Second, Wilson knows that many Southerners (and others) in his audience have persuaded themselves that slavery is good for Africans, that it “civilizes” unfortunate savages. Instead of disagreeing, Wilson folds this same pro-slavery idea into a theological concept. Slavery itself is inherently evil, but God in his mercy has turned it into a good:
- Whatever wrong-doing there may have been in connection with the original establishment of [slavery] . . . every right-minded and honest man must see that it has been overruled by a kind and merciful Providence for the good of those of the African race who were brought to this country. They are happier, better, and more useful men and women, than they would have been if born and brought up in the wilds of Africa, or than they would have been if their forefathers, upon their arrival here, had been turned loose to roam the swamps and woods of America . . .
. . . and so forth, elaborating on a concept that is transparently paternalistic to us today. Does Wilson believe what he is saying? Honestly, I don’t know. It’s hard to reconcile his words here with his own conviction that the South has wronged Africa by kidnapping its people, or with his wife’s decision to free her 30 slaves in 1833. I can’t help doubting whether Wilson is totally behind his argument here.
Still, it would be plausible to Wilson’s readers for him to express this popular idea—an idea voiced by such others as Lincoln and Robert E. Lee. And Wilson’s theology does help to win over his audience, for he’s implicitly claiming that slaveholders are instruments of divine Providence. If Wilson is being less than thoroughly candid, he’s doing so for a cause he deeply believed in—keeping the slave trade outlawed.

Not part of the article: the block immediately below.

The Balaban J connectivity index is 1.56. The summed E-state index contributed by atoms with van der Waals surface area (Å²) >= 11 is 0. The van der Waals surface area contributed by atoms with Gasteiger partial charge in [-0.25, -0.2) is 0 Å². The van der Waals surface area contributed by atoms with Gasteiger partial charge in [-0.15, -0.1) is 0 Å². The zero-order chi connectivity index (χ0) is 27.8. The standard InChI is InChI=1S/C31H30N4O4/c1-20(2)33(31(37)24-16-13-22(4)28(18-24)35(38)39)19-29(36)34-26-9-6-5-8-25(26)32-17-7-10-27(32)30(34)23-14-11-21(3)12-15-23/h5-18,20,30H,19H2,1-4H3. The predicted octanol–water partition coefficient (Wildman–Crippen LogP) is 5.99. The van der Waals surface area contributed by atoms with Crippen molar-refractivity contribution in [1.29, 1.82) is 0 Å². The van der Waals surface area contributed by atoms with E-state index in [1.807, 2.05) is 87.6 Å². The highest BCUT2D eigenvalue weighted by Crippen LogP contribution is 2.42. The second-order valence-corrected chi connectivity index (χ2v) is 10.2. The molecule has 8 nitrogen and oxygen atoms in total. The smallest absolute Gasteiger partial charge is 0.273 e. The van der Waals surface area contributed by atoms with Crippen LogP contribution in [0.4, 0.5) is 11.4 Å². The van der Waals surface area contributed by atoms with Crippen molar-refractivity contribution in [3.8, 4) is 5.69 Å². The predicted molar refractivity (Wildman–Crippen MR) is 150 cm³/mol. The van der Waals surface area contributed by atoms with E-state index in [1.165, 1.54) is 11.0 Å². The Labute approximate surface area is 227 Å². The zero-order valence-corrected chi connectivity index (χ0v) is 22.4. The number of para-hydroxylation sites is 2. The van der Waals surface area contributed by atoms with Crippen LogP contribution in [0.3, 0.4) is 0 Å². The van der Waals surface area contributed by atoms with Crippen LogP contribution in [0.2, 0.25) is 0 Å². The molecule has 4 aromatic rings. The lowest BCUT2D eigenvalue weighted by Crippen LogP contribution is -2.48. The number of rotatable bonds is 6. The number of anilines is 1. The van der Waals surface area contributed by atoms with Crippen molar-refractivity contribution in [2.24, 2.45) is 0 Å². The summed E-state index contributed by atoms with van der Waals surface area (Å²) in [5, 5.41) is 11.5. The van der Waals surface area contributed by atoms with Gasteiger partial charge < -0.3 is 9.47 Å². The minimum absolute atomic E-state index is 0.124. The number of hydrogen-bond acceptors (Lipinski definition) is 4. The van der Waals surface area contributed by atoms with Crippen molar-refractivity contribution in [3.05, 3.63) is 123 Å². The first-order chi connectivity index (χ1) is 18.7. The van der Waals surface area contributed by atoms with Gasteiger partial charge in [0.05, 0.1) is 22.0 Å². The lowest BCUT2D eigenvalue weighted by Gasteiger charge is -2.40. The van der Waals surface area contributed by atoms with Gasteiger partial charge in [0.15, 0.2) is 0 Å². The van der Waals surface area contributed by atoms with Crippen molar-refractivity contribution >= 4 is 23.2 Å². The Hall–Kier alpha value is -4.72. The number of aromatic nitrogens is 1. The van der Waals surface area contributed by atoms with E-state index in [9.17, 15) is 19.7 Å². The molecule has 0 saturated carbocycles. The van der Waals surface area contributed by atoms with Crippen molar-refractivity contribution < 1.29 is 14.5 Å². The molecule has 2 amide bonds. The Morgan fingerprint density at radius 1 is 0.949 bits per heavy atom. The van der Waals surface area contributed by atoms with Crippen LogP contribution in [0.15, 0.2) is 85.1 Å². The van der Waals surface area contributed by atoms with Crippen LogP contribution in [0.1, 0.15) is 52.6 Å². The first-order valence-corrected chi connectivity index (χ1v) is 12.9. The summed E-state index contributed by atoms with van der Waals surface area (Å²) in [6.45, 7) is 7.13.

Third, Wilson purposely leaves a loophole in his own argument, only to close it swiftly and with an expertise that overrides all objections. The loophole is built into the second point. It goes like this: “If God has now made slavery into a good thing, then we should probably buy some more slaves so that we can do some more good.” Wilson easily counters this mischievous conclusion:
- [Resuming the slave trade is] not only to practice a deception among ourselves, but is virtually doing evil that good may come, and sanctioning the odious Jesuitical dogma, that the end justifies the means.
Wilson’s article is really a kind of Story. The heroes are Southerners. The plot is that they are brave enough to let go of the slave trade, thereby keeping their honor and nobility.
By writing this particular Story, Wilson chooses not to abandon his friends and neighbors and family members. Instead, he exhorts them to be heroes. If he hates the sin of practicing slavery—and I believe he does—he still loves his own people who are complicit in that sin.
Wilson finally returned to the South in 1861, by coincidence on the last day the trains were running before the Civil War changed life for everyone. He and his wife rented a small farm near his boyhood home and lived there throughout the war and afterwards until their deaths.
As home mission secretary for Southern Presbyterians, Wilson helped arrange the chaplain service for the Confederate armies.
When Sherman burned Columbia in 1865, not far from his home, John Leighton Wilson was the first one to send food to that shattered city.
(1) The Daily Item of Sumter, SC, August 13, 1970, 23.
(2) Wilson’s article can be found in “From Slavery to Freedom: The African-American Pamphlet Collection, 1824-1909,” in the Library of Congress.